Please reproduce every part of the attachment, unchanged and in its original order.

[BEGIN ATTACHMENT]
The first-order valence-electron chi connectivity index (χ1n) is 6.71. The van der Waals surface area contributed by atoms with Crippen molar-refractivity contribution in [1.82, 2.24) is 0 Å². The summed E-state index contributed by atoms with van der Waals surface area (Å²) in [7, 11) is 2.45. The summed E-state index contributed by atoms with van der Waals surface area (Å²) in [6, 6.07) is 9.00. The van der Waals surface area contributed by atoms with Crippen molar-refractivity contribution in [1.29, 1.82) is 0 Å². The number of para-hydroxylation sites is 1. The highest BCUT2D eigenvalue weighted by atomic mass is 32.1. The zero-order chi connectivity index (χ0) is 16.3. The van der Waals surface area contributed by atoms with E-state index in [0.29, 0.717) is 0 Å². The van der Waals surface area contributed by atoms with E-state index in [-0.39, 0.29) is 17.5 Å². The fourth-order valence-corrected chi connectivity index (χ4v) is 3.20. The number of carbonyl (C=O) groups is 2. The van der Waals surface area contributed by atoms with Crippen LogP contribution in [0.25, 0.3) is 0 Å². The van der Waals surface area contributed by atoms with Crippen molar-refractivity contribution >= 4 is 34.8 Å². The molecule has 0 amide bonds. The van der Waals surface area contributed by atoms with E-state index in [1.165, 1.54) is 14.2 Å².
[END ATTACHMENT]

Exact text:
The first-order valence-electron chi connectivity index (χ1n) is 6.71. The van der Waals surface area contributed by atoms with Crippen molar-refractivity contribution in [1.82, 2.24) is 0 Å². The summed E-state index contributed by atoms with van der Waals surface area (Å²) in [7, 11) is 2.45. The summed E-state index contributed by atoms with van der Waals surface area (Å²) in [6, 6.07) is 9.00. The van der Waals surface area contributed by atoms with Crippen molar-refractivity contribution in [1.29, 1.82) is 0 Å². The number of para-hydroxylation sites is 1. The highest BCUT2D eigenvalue weighted by atomic mass is 32.1. The zero-order chi connectivity index (χ0) is 16.3. The van der Waals surface area contributed by atoms with E-state index in [0.29, 0.717) is 0 Å². The van der Waals surface area contributed by atoms with E-state index in [-0.39, 0.29) is 17.5 Å². The fourth-order valence-corrected chi connectivity index (χ4v) is 3.20. The number of carbonyl (C=O) groups is 2. The van der Waals surface area contributed by atoms with Crippen LogP contribution in [0.25, 0.3) is 0 Å². The van der Waals surface area contributed by atoms with Crippen molar-refractivity contribution >= 4 is 34.8 Å². The molecule has 0 amide bonds. The van der Waals surface area contributed by atoms with E-state index in [1.165, 1.54) is 14.2 Å².